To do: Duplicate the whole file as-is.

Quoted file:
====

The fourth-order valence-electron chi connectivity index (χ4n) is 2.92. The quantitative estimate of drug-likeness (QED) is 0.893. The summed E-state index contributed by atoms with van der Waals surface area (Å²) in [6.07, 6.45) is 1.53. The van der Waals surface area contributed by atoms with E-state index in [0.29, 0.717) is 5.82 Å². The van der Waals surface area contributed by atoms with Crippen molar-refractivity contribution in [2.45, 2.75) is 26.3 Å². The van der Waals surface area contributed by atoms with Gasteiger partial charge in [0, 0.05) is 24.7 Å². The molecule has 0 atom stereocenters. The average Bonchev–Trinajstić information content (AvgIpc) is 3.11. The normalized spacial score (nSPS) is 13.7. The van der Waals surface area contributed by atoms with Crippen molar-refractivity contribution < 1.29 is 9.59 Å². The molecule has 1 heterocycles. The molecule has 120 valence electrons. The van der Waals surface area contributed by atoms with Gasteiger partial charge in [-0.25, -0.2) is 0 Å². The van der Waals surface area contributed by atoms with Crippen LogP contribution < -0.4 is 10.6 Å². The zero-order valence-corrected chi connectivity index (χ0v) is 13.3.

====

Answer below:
The fourth-order valence-electron chi connectivity index (χ4n) is 2.92. The quantitative estimate of drug-likeness (QED) is 0.893. The summed E-state index contributed by atoms with van der Waals surface area (Å²) in [6.07, 6.45) is 1.53. The van der Waals surface area contributed by atoms with E-state index in [0.29, 0.717) is 5.82 Å². The van der Waals surface area contributed by atoms with Crippen molar-refractivity contribution in [2.45, 2.75) is 26.3 Å². The van der Waals surface area contributed by atoms with Gasteiger partial charge in [0, 0.05) is 24.7 Å². The molecule has 0 atom stereocenters. The average Bonchev–Trinajstić information content (AvgIpc) is 3.11. The normalized spacial score (nSPS) is 13.7. The van der Waals surface area contributed by atoms with Crippen molar-refractivity contribution < 1.29 is 9.59 Å². The molecule has 1 heterocycles. The molecule has 120 valence electrons. The van der Waals surface area contributed by atoms with Gasteiger partial charge in [-0.25, -0.2) is 0 Å². The van der Waals surface area contributed by atoms with Crippen LogP contribution < -0.4 is 10.6 Å². The zero-order valence-corrected chi connectivity index (χ0v) is 13.3.